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Technical Brief

Influence of Scan Resolution, Thresholding, and Reconstruction Algorithm on Computed Tomography-Based Kinematic Measurements

[+] Author and Article Information
Christopher John Tan

Surgical and Orthopaedic Research Laboratories,
Prince of Wales Clinical School,
University of New South Wales,
Sydney, NSW 2031, Australia;
Sydney Veterinary Emergency & Specialists,
675 Botany Road,
Rosebery, NSW 2018, Australia
e-mail: chris.tan@sydneyvetspecialists.com.au

William C. H. Parr, William R. Walsh

Surgical and Orthopaedic Research Laboratories,
Prince of Wales Clinical School,
University of New South Wales,
Sydney, NSW 2031, Australia

Mariano Makara, Kenneth A. Johnson

Sydney School of Veterinary Science,
The University of Sydney,
Sydney, NSW 2006, Australia

1Corresponding author.

Manuscript received November 2, 2016; final manuscript received August 4, 2017; published online August 23, 2017. Assoc. Editor: Joel D Stitzel.

J Biomech Eng 139(10), 104503 (Aug 23, 2017) (5 pages) Paper No: BIO-16-1436; doi: 10.1115/1.4037558 History: Received November 02, 2016; Revised August 04, 2017

Radiographic data, including computed tomography (CT) and planar X-ray, is increasingly used for human and animal kinematic studies. There is a tendency toward using as high-resolution imaging as possible. Higher resolution imaging is one factor (in conjunction with the reconstruction algorithm), which may increase the precision of reconstructed three-dimensional (3D) surface models in representing true bone shape. However, to date no study has tested the effects of scan resolution, threshold, and 3D model reconstruction algorithm on the accuracy of bone kinematic results. The present study uses a novel method to do this where canine tarsal bones were positioned on a radiolucent Lego board and scanned before and after undergoing known translations and/or rotations. The digital imaging and communications in medicine (DICOM) images were acquired using two different CT scanning resolutions and processed using three different segmentation threshold levels and three different reconstruction algorithms. Using one bone as the reference bone, an iterative closest point (ICP) algorithm was used to register bones to a global co-ordinate system and allow measurement of other bone kinematics in terms of translations and rotations in and around the x-, y-, and z-axes. The measured kinematics were compared to the “known” kinematics, which were obtained from the Lego board's manufacturing standards and tolerances, to give accuracy error metrics for all bones. The results showed error in accuracy of measured kinematics was at subvoxel levels (less than 0.5 mm). Despite altering the volume and surface area of the 3D bone models, variation in resolution, segmentation threshold and reconstruction algorithm had no significant influence upon the accuracy of the calculated tarsal bone kinematics.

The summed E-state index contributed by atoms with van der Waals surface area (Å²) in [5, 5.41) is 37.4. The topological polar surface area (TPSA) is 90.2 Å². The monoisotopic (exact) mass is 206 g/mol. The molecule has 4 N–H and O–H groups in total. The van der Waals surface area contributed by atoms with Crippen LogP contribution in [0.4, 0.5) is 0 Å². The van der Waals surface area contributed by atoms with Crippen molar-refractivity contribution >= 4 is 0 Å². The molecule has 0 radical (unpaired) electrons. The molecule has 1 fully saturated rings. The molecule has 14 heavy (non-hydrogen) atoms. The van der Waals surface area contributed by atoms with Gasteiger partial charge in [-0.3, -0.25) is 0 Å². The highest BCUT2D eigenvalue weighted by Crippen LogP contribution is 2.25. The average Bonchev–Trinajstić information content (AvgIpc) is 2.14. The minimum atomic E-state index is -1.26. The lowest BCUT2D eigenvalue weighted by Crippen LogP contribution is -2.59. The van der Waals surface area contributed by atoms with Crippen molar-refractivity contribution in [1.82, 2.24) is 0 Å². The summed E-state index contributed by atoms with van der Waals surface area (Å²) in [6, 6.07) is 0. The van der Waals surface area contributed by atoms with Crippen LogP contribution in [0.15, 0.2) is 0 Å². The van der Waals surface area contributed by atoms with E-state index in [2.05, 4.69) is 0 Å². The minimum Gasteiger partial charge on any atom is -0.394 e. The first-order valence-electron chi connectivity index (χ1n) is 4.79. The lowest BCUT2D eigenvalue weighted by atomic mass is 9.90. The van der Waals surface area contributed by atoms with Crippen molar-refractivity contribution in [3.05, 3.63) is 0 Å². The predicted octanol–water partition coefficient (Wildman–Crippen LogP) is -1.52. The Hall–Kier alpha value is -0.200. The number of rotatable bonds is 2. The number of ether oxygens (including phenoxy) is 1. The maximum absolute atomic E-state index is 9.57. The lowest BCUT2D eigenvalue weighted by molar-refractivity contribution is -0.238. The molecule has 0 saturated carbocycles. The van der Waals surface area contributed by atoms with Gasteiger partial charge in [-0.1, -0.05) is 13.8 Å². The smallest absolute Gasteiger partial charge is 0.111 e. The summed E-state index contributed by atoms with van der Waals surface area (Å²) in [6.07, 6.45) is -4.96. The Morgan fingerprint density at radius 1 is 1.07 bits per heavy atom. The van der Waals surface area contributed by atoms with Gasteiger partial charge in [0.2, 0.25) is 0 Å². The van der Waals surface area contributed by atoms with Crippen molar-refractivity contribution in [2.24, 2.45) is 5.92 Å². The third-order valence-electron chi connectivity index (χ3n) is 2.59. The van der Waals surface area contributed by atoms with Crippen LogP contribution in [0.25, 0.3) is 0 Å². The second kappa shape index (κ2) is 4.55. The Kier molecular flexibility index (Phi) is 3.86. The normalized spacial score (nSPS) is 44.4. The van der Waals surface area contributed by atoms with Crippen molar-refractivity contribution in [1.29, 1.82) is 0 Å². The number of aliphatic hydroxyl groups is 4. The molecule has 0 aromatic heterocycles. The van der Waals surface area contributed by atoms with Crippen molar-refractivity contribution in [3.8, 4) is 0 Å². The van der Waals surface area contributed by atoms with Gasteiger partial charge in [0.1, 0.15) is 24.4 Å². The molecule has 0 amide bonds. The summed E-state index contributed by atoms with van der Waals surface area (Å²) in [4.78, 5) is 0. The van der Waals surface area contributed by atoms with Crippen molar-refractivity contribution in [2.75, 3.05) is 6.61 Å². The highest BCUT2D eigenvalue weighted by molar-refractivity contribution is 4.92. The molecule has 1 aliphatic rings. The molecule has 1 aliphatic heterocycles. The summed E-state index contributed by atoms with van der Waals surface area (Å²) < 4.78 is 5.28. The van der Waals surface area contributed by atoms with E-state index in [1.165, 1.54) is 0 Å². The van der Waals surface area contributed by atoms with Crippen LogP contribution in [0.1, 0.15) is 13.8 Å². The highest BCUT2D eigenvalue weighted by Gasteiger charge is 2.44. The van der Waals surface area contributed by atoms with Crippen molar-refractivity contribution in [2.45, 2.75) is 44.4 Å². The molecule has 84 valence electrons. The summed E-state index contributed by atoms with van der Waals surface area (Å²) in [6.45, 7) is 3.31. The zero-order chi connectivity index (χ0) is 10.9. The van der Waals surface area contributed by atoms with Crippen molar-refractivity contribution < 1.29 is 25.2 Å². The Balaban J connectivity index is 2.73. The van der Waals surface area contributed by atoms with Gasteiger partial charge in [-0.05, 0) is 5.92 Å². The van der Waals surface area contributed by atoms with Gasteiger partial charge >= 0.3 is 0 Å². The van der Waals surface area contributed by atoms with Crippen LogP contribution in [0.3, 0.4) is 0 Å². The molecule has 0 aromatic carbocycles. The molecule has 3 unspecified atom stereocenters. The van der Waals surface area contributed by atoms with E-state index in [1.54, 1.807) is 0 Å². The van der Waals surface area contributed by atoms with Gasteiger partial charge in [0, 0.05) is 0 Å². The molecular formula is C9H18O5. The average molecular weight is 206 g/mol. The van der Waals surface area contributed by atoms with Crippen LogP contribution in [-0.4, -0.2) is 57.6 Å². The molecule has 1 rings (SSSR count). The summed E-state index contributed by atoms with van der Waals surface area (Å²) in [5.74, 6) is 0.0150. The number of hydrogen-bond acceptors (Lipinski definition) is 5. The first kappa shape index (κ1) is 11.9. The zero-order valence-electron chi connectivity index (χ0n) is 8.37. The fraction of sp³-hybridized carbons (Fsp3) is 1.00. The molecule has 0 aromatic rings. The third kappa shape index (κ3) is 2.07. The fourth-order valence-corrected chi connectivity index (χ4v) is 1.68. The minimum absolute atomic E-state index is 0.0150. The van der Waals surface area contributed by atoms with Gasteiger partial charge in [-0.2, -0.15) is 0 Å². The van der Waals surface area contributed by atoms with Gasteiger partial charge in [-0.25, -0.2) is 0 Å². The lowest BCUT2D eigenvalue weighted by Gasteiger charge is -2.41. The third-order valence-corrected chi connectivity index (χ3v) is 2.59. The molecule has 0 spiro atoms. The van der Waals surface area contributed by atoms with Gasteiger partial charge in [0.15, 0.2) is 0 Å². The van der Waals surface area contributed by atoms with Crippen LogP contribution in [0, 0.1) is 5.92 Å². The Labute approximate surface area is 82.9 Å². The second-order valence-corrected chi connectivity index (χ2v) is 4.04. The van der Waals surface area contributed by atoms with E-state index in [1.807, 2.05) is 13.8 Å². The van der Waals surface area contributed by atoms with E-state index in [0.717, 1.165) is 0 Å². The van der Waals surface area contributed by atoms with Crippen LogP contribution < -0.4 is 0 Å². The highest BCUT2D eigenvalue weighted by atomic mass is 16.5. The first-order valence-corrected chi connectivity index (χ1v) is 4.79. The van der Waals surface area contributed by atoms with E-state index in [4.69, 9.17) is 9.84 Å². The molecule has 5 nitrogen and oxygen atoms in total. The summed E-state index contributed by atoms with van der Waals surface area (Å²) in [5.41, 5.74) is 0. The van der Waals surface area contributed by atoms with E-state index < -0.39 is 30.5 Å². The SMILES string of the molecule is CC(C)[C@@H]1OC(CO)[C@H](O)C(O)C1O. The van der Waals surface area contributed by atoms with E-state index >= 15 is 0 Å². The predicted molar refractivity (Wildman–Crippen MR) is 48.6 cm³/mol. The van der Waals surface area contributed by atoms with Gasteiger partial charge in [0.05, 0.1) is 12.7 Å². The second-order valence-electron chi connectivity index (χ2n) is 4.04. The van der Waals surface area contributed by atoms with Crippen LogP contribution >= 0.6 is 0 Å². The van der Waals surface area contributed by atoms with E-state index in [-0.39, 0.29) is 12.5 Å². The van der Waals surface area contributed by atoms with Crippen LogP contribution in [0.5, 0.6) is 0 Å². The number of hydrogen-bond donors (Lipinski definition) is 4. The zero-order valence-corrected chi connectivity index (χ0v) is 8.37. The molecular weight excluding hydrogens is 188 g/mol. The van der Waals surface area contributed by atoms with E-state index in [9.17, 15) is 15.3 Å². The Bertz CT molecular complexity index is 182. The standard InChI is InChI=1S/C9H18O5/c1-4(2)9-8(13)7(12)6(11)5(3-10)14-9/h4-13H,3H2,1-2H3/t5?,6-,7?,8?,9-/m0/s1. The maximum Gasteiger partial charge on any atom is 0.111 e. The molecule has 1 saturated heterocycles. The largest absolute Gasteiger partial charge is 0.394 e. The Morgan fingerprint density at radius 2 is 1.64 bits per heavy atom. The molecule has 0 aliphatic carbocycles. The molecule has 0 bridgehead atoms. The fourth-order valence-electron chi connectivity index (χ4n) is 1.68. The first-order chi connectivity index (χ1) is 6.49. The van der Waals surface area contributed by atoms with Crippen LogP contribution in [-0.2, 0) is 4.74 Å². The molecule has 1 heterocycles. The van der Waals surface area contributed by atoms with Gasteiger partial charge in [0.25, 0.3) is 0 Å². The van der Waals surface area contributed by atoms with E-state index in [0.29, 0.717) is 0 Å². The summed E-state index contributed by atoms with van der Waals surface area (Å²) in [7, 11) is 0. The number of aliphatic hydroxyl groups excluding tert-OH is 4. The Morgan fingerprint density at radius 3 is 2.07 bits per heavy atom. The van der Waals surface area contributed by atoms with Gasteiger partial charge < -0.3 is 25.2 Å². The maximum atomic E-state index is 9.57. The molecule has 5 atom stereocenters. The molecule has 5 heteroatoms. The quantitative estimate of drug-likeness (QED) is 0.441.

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Figures

Grahic Jump Location
Fig. 1

Position of the eleven bones during the before scans (a) and after scans (b). All motion is described relative to the reference bone, the calcaneous (*). The direction of motion is described relative to the global co-ordinate axes shown.

Grahic Jump Location
Fig. 2

Workflow for the scan alignment and calculation of bone kinematics. Initial isosurface reconstructions of the lego boards with bones in the two positions are not aligned with the global coordinate system or one another (a) and (b). The first step is to align the before scan with the global coordinate system (c). The after scan is also roughly aligned with the global coordinate system (d). The second stage of alignment uses an ICP algorithm to minimize translational and rotational differences between the scans using the calcaneus (bone with * shown) of the before scan as the fixed entity and superimposing the calcaneus in the after scan along to this. The remainder of the after lego board and bone models are moved with the after calcaneus, but do not influence the alignment (e). The before model for each bone is then aligned (again using ICP alignment) with the after position and saved separately from the before model in the before position (f). Thereby, the same 3D model is stored in both before and after positions.

Grahic Jump Location
Fig. 3

Effect of scan resolution and smoothing on visual appearance of 3D surface model of canine calcaneous segmented with a threshold of 900 HU. Top: 3D surface models generated from high-resolution scans and high-quality model generation (left), optimal quality model generation (center), and optimal quality model generation and additional smoothing (right). Bottom: 3D surface models created from low resolution scans and high-quality model generation (left), optimal quality model generation (center), and optimal quality model generation and additional smoothing (right).

Grahic Jump Location
Fig. 4

Effect of segmentation threshold level of surface generation of 3D bone model. The inner blue line represents the surface generated with a threshold setting of 1300 HU, the middle red line represents thresholding at 900 HU and the outer green line represents the surface generated at 500 HU for a small portion of one of the bones used in the study. Changes in model volume and surface area will occur but there is equal effect across the entire bone surface.

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